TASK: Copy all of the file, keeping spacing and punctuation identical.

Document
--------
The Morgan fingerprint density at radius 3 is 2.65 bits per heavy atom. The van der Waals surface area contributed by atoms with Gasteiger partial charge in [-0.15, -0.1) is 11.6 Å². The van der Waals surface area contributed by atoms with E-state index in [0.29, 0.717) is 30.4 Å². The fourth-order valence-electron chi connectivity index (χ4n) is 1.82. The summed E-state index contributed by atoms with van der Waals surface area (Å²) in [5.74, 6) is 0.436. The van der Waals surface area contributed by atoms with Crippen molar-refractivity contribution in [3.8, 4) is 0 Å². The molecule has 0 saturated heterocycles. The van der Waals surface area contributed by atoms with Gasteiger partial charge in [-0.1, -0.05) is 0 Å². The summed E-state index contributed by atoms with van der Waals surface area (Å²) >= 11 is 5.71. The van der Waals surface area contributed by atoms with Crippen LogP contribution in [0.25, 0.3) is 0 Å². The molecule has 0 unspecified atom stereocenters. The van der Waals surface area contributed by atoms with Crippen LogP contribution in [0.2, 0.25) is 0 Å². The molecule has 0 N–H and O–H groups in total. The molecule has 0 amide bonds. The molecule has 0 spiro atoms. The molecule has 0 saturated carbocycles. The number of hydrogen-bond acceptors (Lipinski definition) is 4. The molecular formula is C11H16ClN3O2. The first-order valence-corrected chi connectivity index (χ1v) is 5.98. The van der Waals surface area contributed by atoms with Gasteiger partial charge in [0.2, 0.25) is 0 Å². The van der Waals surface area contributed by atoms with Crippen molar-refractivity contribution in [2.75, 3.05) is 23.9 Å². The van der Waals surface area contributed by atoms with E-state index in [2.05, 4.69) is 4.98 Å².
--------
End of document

The Morgan fingerprint density at radius 3 is 2.65 bits per heavy atom. The van der Waals surface area contributed by atoms with Gasteiger partial charge in [-0.15, -0.1) is 11.6 Å². The van der Waals surface area contributed by atoms with E-state index in [0.29, 0.717) is 30.4 Å². The fourth-order valence-electron chi connectivity index (χ4n) is 1.82. The summed E-state index contributed by atoms with van der Waals surface area (Å²) in [5.74, 6) is 0.436. The van der Waals surface area contributed by atoms with Crippen molar-refractivity contribution in [3.8, 4) is 0 Å². The molecule has 0 saturated heterocycles. The van der Waals surface area contributed by atoms with Gasteiger partial charge in [-0.1, -0.05) is 0 Å². The summed E-state index contributed by atoms with van der Waals surface area (Å²) >= 11 is 5.71. The van der Waals surface area contributed by atoms with Crippen LogP contribution in [0.25, 0.3) is 0 Å². The molecule has 0 unspecified atom stereocenters. The van der Waals surface area contributed by atoms with Crippen LogP contribution in [0.2, 0.25) is 0 Å². The molecule has 0 N–H and O–H groups in total. The molecule has 0 amide bonds. The molecule has 0 spiro atoms. The molecule has 0 saturated carbocycles. The number of hydrogen-bond acceptors (Lipinski definition) is 4. The molecular formula is C11H16ClN3O2. The first-order valence-corrected chi connectivity index (χ1v) is 5.98. The van der Waals surface area contributed by atoms with Gasteiger partial charge in [0.2, 0.25) is 0 Å². The van der Waals surface area contributed by atoms with Crippen molar-refractivity contribution in [2.75, 3.05) is 23.9 Å². The van der Waals surface area contributed by atoms with E-state index in [2.05, 4.69) is 4.98 Å².